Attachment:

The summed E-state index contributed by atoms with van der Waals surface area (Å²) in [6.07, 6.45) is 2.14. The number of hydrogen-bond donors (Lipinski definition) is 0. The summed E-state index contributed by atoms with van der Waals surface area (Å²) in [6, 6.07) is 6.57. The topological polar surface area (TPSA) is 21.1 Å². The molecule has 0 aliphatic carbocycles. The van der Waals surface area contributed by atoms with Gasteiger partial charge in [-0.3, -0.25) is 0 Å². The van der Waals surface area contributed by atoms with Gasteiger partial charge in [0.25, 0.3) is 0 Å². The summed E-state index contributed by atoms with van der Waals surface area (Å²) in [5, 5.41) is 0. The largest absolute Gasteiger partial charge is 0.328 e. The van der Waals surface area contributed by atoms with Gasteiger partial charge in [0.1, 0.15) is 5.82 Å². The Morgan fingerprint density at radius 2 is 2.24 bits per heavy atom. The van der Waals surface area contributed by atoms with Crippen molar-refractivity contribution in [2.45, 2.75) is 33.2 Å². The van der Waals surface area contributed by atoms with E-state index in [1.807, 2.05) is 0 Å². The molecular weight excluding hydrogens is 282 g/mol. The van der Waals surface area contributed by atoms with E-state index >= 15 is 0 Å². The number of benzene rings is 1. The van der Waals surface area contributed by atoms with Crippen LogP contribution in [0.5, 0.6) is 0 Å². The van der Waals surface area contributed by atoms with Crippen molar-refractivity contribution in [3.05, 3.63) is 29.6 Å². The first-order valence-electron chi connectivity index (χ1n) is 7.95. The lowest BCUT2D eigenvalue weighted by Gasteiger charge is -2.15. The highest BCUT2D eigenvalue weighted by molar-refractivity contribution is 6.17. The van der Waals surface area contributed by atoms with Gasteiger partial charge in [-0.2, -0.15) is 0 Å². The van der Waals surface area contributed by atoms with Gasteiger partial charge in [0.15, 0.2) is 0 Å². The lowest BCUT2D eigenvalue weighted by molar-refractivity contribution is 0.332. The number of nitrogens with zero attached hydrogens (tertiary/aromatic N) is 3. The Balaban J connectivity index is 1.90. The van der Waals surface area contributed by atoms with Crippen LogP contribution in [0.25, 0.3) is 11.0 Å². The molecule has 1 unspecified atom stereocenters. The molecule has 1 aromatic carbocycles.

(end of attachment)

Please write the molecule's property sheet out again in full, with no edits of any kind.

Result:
The summed E-state index contributed by atoms with van der Waals surface area (Å²) in [6.07, 6.45) is 2.14. The number of hydrogen-bond donors (Lipinski definition) is 0. The summed E-state index contributed by atoms with van der Waals surface area (Å²) in [6, 6.07) is 6.57. The topological polar surface area (TPSA) is 21.1 Å². The molecule has 0 aliphatic carbocycles. The van der Waals surface area contributed by atoms with Gasteiger partial charge in [-0.3, -0.25) is 0 Å². The van der Waals surface area contributed by atoms with Gasteiger partial charge in [0.25, 0.3) is 0 Å². The summed E-state index contributed by atoms with van der Waals surface area (Å²) in [5, 5.41) is 0. The largest absolute Gasteiger partial charge is 0.328 e. The van der Waals surface area contributed by atoms with Gasteiger partial charge in [0.1, 0.15) is 5.82 Å². The Morgan fingerprint density at radius 2 is 2.24 bits per heavy atom. The van der Waals surface area contributed by atoms with Crippen molar-refractivity contribution in [2.45, 2.75) is 33.2 Å². The van der Waals surface area contributed by atoms with E-state index in [1.807, 2.05) is 0 Å². The molecular weight excluding hydrogens is 282 g/mol. The van der Waals surface area contributed by atoms with E-state index >= 15 is 0 Å². The number of benzene rings is 1. The van der Waals surface area contributed by atoms with Crippen LogP contribution in [0.5, 0.6) is 0 Å². The van der Waals surface area contributed by atoms with Crippen molar-refractivity contribution in [3.05, 3.63) is 29.6 Å². The first-order valence-electron chi connectivity index (χ1n) is 7.95. The lowest BCUT2D eigenvalue weighted by Gasteiger charge is -2.15. The highest BCUT2D eigenvalue weighted by molar-refractivity contribution is 6.17. The van der Waals surface area contributed by atoms with Gasteiger partial charge in [-0.2, -0.15) is 0 Å². The van der Waals surface area contributed by atoms with Gasteiger partial charge in [0.15, 0.2) is 0 Å². The lowest BCUT2D eigenvalue weighted by molar-refractivity contribution is 0.332. The number of nitrogens with zero attached hydrogens (tertiary/aromatic N) is 3. The Balaban J connectivity index is 1.90. The van der Waals surface area contributed by atoms with Crippen LogP contribution in [0.25, 0.3) is 11.0 Å². The molecule has 1 unspecified atom stereocenters. The molecule has 1 aromatic carbocycles.